The Ethiopian government has denounced the report as outrageous and ridiculous. Mr Zenawi says that groups such as Human Rights Watch interpret human rights too narrowly. The only way to guarantee Ethiopia a free future, he argues, is to keep it stable while it continues to develop. His political calculations are straightforward. He reckons, for instance, that reporting by the Voice of America does more harm inside the country than outside criticism of his censorship.
In any case, Mr Zenawi has signed up for a code of electoral conduct and invited foreign election observers in. He still has time to win over critics before the election, for instance by freeing an imprisoned opposition leader, Birtukan Mideksa, as a goodwill gesture.
Aid-giving governments, for their part, are unlikely to change their minds. Even after hundreds of protesters were shot dead by the police after the last elections in 2005, aid to Ethiopia was only repackaged in different forms, not suspended. Besides, foreign politicians have promised their own voters that they will dish out large amounts of aid and argue that at least Ethiopia is less corrupt than many other African countries. Mr Zenawi understands this well—and exploits it.
Ethiopia: Repression Rising Ahead of May Elections
Human Rights Watch
Government Intimidating Opposition Supporters, Media, Activists
March 24, 2010
The Ethiopian government is waging a coordinated and sustained attack on political opponents, journalists, and rights activists ahead of the May 2010 elections, Human Rights Watch said in a report released today. On May 23, 2010, Ethiopians will vote in the first parliamentary elections in Ethiopia since 2005, when the post-election period was marred by controversy and bloodshed.
The 59-page report, "‘One Hundred Ways of Putting Pressure': Violations of Freedom of Expression and Association in Ethiopia," documents the myriad ways in which the ruling Ethiopian People's Revolutionary Democratic Front (EPRDF) has systematically punished opposition supporters. Since the 2005 polls, the party has used its near-total control of local and district administrations to undermine opponents' livelihoods through withholding services such as agricultural inputs, micro-credit, and job opportunities. The report also documents how recently enacted laws severely restrict the activities of civil society and the media.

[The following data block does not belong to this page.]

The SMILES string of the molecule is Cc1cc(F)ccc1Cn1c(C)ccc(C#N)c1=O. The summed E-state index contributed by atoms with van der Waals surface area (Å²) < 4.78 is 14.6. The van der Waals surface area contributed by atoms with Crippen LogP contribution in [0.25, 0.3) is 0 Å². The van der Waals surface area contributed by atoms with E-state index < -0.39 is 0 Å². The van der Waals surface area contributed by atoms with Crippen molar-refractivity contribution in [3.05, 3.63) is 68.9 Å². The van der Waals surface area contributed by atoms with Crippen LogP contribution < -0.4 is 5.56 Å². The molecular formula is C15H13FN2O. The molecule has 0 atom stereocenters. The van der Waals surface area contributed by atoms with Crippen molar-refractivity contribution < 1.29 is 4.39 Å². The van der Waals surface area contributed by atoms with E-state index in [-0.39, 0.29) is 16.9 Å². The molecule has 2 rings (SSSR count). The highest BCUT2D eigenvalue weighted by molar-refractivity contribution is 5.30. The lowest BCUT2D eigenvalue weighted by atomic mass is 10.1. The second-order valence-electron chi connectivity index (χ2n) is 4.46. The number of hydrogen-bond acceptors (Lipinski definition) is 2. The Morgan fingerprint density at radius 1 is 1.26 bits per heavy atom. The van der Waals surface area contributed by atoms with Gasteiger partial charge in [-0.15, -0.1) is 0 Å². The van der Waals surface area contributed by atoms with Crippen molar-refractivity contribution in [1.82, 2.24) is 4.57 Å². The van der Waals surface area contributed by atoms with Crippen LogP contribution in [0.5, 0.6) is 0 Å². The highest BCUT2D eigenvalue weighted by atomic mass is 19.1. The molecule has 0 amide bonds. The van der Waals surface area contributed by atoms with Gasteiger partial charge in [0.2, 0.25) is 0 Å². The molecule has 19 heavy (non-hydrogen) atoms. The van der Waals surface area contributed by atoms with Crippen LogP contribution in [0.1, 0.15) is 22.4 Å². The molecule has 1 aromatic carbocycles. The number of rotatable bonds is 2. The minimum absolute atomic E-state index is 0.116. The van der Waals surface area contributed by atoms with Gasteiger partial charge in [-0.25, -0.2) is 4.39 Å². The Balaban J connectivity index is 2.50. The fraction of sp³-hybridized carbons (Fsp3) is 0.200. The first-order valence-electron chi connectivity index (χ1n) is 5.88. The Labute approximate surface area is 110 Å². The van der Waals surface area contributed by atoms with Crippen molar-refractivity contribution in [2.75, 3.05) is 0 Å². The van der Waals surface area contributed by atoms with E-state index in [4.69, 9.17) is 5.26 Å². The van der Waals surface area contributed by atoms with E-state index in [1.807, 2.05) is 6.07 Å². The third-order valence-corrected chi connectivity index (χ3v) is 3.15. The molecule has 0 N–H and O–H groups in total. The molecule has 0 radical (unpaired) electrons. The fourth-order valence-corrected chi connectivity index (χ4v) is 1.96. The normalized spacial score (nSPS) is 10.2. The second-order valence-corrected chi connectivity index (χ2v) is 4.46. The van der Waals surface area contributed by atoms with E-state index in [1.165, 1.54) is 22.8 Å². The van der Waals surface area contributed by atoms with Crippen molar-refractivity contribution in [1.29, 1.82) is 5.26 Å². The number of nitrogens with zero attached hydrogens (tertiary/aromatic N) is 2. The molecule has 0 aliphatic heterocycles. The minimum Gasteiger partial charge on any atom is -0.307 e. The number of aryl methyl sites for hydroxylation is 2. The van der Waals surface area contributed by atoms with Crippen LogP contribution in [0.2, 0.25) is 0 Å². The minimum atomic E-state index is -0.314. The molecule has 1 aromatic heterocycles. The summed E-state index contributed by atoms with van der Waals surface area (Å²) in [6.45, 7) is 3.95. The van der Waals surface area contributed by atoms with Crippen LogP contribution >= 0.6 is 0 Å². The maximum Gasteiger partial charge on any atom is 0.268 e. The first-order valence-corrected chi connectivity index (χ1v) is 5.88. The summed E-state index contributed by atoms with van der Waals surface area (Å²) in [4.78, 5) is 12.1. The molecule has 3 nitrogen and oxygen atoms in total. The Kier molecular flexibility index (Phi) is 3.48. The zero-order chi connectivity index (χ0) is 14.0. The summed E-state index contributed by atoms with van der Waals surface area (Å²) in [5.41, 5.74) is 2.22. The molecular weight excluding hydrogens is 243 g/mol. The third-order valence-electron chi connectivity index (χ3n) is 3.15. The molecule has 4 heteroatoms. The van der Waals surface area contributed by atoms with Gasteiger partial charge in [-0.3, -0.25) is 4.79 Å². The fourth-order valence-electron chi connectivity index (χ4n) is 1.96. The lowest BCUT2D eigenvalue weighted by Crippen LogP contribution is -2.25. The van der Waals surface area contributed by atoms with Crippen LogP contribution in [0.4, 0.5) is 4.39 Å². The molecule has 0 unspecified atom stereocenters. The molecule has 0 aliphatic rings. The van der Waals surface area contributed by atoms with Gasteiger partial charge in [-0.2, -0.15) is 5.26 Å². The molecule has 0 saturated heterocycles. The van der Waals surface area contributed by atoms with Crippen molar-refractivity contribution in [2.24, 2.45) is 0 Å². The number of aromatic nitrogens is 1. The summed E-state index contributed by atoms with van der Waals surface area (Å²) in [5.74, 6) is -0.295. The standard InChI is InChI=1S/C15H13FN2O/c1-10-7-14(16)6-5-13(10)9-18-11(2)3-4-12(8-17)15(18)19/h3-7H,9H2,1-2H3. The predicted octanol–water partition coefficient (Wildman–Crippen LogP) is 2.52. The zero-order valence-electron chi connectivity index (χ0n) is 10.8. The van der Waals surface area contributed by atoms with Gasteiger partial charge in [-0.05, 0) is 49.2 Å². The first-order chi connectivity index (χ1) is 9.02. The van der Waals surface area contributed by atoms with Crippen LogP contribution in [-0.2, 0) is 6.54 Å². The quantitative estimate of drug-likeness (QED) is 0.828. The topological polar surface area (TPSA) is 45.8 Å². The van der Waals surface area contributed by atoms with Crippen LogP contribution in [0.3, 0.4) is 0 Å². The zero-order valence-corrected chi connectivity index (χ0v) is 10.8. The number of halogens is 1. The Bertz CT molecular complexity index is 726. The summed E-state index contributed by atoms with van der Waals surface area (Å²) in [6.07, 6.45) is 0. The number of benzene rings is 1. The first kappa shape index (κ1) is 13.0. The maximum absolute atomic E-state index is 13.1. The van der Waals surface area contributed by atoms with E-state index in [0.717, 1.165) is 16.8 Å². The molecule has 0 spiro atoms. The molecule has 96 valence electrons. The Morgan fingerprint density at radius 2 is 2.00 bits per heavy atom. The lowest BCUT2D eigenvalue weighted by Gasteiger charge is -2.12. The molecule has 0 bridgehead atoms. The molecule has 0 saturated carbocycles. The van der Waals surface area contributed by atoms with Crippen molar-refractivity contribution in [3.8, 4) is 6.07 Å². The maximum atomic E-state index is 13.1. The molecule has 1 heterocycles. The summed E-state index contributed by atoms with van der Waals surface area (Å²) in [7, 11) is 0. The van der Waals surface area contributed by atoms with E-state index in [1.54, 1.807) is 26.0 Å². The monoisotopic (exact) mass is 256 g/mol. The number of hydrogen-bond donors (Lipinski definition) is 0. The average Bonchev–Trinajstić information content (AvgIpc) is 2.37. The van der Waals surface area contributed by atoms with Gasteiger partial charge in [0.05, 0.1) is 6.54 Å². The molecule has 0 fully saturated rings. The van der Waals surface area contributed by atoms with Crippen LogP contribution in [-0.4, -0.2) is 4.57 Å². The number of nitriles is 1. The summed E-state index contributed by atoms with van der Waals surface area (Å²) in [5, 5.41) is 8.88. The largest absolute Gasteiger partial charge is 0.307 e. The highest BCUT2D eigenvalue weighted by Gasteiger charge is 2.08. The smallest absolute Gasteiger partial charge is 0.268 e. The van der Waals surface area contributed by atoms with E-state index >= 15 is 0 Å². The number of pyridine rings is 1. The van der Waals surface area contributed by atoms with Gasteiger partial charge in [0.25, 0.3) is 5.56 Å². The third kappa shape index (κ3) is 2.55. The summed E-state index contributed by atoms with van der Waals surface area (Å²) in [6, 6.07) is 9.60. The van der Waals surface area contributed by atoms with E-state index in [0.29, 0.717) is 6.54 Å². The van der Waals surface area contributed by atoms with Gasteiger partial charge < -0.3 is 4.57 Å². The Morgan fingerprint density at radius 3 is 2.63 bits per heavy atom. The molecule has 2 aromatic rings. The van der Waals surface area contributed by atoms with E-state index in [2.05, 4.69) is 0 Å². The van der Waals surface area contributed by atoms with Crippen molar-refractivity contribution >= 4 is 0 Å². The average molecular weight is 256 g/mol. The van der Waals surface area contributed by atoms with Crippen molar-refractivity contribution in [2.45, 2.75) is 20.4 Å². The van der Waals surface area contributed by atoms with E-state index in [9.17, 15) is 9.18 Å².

The ruling party and the state are becoming one, and the government is using the full weight of its power to eliminate opposition and intimidate people into silence.
Georgette Gagnon, Africa director at Human Rights Watch
"Expressing dissent is very dangerous in Ethiopia," said Georgette Gagnon, Africa director at Human Rights Watch. "The ruling party and the state are becoming one, and the government is using the full weight of its power to eliminate opposition and intimidate people into silence."
Government repression has caused many civil society activists and journalists to flee the country in recent months. The most prominent independent newspaper was closed in December 2009 and the government jammed Voice of America radio broadcasts last month. Ethiopians are unable to speak freely, organize political activities, and challenge their government's policies - whether through peaceful protest, voting, or publishing their views - without fear of reprisal. In 2008, the government arbitrarily imprisoned opposition leader Birtukan Midekssa, president of the Unity for Democracy and Justice Party.
Ethiopia is heavily dependent on foreign assistance, which accounts for approximately one-third of all government expenditures. The country's principal foreign donors - the World Bank, United States, United Kingdom, and European Union - have been very timid in their criticisms of Ethiopia's deteriorating human rights situation, Human Rights Watch said.
For the report, Human Rights Watch interviewed more than 200 people during 15 weeks of research in Ethiopia, including farmers, teachers, civil servants, activists, opposition, and government officials, as well as foreign diplomats and aid officials in the capital, Addis Ababa, and in three other regions.
Since the April 2008 local elections in which the EPRDF won over 99.9 percent of the vote, the ruling party has consolidated its control over village and district administrations and ruled with an iron grip. In the districts visited by Human Rights Watch, residents told how every village was organized into cells and local government officials, and militia monitored households for signs of dissent. Local administrations withheld government services to punish those who criticized the government or did not support the ruling party.